Use of signing statements could threaten liberty
Published: Thursday, May 4th, 2006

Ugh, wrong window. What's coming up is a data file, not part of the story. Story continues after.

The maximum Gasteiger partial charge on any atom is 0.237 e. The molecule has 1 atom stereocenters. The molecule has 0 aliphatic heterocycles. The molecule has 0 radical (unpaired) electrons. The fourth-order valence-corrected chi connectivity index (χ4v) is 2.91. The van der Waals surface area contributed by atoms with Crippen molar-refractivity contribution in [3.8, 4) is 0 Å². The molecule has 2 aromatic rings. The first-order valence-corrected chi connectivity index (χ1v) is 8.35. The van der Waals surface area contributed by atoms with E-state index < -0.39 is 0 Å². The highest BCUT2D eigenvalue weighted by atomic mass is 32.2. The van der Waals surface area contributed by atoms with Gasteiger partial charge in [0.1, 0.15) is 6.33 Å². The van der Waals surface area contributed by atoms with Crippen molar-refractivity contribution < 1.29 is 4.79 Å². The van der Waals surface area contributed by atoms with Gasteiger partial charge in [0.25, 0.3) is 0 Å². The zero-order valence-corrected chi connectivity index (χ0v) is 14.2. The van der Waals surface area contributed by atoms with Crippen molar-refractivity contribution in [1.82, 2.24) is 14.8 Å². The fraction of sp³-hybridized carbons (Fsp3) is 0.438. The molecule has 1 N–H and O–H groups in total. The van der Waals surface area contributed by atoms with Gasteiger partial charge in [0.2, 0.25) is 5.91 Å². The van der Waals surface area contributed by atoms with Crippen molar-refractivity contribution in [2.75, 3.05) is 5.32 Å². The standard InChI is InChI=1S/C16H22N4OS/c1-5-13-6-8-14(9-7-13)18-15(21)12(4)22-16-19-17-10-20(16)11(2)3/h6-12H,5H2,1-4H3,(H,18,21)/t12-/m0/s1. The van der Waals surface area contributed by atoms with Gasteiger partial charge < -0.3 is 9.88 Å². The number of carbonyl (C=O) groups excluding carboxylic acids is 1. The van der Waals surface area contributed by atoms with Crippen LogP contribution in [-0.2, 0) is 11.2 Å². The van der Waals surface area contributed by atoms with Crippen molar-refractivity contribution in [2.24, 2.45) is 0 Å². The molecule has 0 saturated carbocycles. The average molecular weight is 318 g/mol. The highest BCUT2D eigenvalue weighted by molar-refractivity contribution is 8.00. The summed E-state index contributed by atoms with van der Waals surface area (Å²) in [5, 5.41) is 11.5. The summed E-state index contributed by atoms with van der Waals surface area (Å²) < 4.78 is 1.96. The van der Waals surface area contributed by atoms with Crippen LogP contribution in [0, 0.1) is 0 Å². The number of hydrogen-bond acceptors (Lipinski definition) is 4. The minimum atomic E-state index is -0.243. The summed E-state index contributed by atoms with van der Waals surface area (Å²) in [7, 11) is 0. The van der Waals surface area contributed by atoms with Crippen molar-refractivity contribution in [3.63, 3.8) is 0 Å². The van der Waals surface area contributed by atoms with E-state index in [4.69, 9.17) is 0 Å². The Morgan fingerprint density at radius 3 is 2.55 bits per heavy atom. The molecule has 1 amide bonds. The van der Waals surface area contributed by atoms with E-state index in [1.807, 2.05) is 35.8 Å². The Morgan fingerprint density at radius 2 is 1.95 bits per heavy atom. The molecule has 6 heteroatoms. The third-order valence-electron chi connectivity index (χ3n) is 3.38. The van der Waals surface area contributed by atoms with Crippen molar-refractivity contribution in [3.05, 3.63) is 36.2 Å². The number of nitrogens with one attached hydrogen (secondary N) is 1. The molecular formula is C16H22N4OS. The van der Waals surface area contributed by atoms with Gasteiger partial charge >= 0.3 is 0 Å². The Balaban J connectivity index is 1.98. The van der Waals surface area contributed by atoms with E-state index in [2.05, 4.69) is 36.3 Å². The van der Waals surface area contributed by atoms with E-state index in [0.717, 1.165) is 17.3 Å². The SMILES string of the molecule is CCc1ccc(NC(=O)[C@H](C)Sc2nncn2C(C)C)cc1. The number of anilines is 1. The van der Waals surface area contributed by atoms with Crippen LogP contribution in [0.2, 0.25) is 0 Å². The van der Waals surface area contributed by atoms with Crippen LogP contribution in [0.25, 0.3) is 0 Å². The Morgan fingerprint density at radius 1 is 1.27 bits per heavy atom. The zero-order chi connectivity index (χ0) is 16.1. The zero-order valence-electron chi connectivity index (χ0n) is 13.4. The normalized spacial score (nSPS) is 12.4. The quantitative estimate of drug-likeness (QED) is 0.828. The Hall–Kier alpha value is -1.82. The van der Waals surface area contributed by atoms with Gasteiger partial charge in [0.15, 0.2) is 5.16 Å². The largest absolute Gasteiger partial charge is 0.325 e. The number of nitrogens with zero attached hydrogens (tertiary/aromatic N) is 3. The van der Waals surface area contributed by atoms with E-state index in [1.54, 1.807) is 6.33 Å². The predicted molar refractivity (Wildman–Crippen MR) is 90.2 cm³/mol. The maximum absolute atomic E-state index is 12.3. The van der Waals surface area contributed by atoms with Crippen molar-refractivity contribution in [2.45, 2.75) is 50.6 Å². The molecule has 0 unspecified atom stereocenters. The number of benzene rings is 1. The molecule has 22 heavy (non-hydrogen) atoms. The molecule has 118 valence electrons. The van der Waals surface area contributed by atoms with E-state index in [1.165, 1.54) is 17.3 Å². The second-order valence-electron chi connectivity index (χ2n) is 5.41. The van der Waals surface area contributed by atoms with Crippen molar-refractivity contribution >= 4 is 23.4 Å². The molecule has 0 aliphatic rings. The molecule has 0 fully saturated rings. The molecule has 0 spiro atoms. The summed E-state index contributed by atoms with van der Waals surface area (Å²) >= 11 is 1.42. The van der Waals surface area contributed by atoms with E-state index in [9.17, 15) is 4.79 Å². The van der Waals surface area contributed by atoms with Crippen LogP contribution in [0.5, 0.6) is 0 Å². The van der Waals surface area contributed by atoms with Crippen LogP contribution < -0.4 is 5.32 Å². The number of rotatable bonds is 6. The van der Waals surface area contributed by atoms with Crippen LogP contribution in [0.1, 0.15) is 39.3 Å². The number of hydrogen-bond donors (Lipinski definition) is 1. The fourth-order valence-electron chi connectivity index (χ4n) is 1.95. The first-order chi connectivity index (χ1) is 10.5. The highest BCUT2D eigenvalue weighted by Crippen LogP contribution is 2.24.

It has long been viewed as an anomaly, even a curiosity, that President Bush, who has been more jealous of the powers and prerogatives of the presidency than any recent inhabitant of that office, has not used his power to veto a single law passed by Congress. Recent surveys of his use of what are known as presidential “signing statements,” however, might suggest that even this record is consistent with the view that the powers of the presidency, especially but not exclusively when it comes to national security, are virtually unlimited. Many commentators, including this page, noted the president’s extensive use of signing statements, many of which included the controversial term “unitary executive power,” during confirmation hearings for Supreme Court Justice Samuel Alito. As an aide during the Reagan administration, Alito had helped to begin the practice of presidential signing statements, which explain the president’s interpretation of the law just signed, in hopes of creating a record that might influence future court decisions. If the high court has been influenced by presidential signing statements it so far has not acknowledged it in written opinions, but the signing statements do influence the way laws are implemented by the bureaucracy. President Reagan attached signing statements to a few dozen bills. President George H.W. Bush used them to challenge or reinterpret bills he signed 232 times. President Clinton used them 140 times. The current President Bush, as the Boston Globe has reported, has issued 750 signing statements. Most of them claim more power for the executive branch, both in interpreting the law and in carrying it out, than is contained in the language Congress approved. Some come very close to saying, in effect, I’ll choose to ignore this law because I think it tramples on executive privilege. For example, an October 2004 bill created the position of inspector general for Iraq to oversee actions by the military occupation forces. The president’s signing statement said the inspector “shall refrain” from investigating anything the Pentagon prefers to investigate itself. In December 2004, Congress passed an intelligence bill requiring the Justice Department to tell Congress how often, and in what situations, it was using national security wiretaps on U.S. soil. Bush’s signing statement said he could withhold such information at his discretion. After Congress passed a law last December to clarify that torture was forbidden, a Bush signing statement said it would be interpreted in accordance with “unitary executive power,” implying strongly that it could be overridden if the president decided to do so. Thus it is perhaps no surprise that this president has not vetoed a single bill. Many of his signing statements amount to partial vetoes, or to a declaration that he has extraordinary freedom to decide how to execute the laws Congress has passed. This is not healthy. If a president believes a new law infringes on presidential powers in a way he thinks is unconstitutional — a common argument in Bush signing statements — he has the power (perhaps the duty) to veto it and challenge Congress to do better. That is the major avenue the Constitution provides for a president to “protect and defend” the Constitution. With a veto a challenge occurs in the open, in a way calculated to engender public discussion. Challenging new laws through signing statements is less open, less subject to public scrutiny and less likely to inspire healthy debate and discussion. In the long run it could well pose a threat to the separation of powers, one of the cornerstones of American liberty.
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